According to another aspect of the invention, a method is provided for separating gas from a fluid mixture. The method comprises directing a fluid mixture through a cylindrical cavity formed by an interior wall surface. The fluid mixture is circulated along a stationary guide disposed along the interior wall to impart a centrifugal force thereto. Further, the speed of the fluid mixture may be increased as it travels along the stationary guide. A gas component and a liquid component are separated from the fluid mixture, and those components are separately removed from the cylindrical cavity. A gas compressor may be used to pressurize the gas component, and thereby facilitate removal from the cavity.
The invention will hereafter be described with reference to the accompanying drawings, wherein like reference numerals denote like elements, and:
FIG. 1 is a front elevational view of a submergible pumping system positioned in a wellbore, according to a preferred embodiment of the present invention;
FIG. 2 is a cross-sectional view taken generally along the axis of a gas separator, according to a preferred embodiment of the present invention, showing the internal flow director system;
FIG. 3 is a cross-sectional view taken generally along line 3--3 of FIG. 2;
FIG. 4 illustrates an alternate embodiment of the flow director system illustrated in FIG. 2;
FIG. 5 is a cross-sectional view taken generally along line 5--5 of FIG. 4;
FIG. 6 is another alternate embodiment of the flow director system illustrated in FIG. 2;
FIG. 7 illustrates another alternate embodiment of the gas separator illustrated in FIG. 2;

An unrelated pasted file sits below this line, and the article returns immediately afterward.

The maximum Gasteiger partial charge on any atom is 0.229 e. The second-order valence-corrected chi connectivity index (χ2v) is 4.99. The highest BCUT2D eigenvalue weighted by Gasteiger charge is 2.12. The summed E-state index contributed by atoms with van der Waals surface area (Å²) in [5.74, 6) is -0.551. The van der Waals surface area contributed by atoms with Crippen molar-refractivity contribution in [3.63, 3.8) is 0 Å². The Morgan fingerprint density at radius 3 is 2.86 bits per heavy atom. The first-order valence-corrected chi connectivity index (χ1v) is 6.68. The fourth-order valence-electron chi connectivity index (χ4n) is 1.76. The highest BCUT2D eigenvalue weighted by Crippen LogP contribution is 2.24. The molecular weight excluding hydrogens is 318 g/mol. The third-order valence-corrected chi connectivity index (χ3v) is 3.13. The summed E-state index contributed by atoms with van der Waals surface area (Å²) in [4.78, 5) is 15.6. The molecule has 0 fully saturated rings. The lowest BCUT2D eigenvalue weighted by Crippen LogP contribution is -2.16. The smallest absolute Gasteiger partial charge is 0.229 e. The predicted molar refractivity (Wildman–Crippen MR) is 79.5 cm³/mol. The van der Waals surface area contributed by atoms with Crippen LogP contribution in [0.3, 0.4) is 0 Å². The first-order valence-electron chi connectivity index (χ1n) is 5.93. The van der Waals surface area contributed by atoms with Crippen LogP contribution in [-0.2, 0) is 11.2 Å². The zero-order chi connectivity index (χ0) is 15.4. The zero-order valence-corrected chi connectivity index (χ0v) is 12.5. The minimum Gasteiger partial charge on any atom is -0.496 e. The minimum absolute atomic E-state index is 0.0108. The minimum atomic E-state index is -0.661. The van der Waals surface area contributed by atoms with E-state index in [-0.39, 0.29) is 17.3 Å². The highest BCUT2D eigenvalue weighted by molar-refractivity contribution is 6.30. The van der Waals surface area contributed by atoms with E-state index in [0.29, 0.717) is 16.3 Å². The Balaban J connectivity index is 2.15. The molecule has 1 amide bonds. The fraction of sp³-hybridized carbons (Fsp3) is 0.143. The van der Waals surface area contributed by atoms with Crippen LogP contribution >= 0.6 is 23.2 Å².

FIG. 8 is a cross-sectional view taken generally along line 8--8 of FIG. 7;
FIG. 9 is another alternate embodiment of the gas separator illustrated in FIG. 2; and
FIG. 10 is a cross-sectional view taken generally along line 10--10 of FIG. 9.
Referring generally to FIG. 1, a submergible pumping system 20 is illustrated according to a preferred embodiment of the present invention. Submergible pumping system 20 may comprise a variety of components depending upon the particular application or environment in which it is used. However, system 20 typically includes at least a centrifugal pump 22, a submergible motor 24 to power pump 22, a motor protector 26, and a gas separator 28.
Gas separator 28 can be used in a variety of environments for separating gases from a variety of fluid mixtures. However, one exemplary environment is in a pumping system 20 disposed within a well. Often, petroleum and other production fluids have substantial gas mixed through the liquid portion. This gas can form bubbles or pockets that are detrimental to the performance of the centrifugal pump 22 if not separated out. Accordingly, the wellbore environment and the production of petroleum is a good example of an environment in which the inventive gas separator, such as gas separator 28, can be utilized.
System 20 is designed for deployment in a well 30 within a geological formation 32 that contains desirable production fluids, such as petroleum. In a conventional application, a wellbore 34 is drilled and lined with a wellbore casing 36. Pumping system 20 is deployed within wellbore 34 at a desired location. System 20 then is used to pump the wellbore fluids that enter wellbore 34 through a plurality of openings 38 formed through wellbore casing 36.
In operation, submergible motor 24 is powered via electricity supplied by a power cable 40. Motor 24 rotates an internal shaft that extends through protector 26 and gas separator 28 to rotate impellers within centrifugal pump 22. Motor protector 26 prevents wellbore fluids from contaminating the lubricants within submergible motor 24.
Centrifugal pump 22 draws wellbore fluids into gas separator 28 through inlet openings 42. The fluid mixture entering inlet openings 42 is separated into gaseous and liquid components within separator 28. The liquid components are directed upwardly to pump 22 which, in turn, pumps the liquid to the earth's surface through production tubing 44. Meanwhile, the separated gas is vented through outlet vents 46 to an annulus 47, formed between the components of system 20 and wellbore casing 36. It should be noted that deployment systems, other than production tubing, potentially can be used. Also, the liquid can be diverted to the annulus while the gas component is directed upward through tubing or some other style of vent.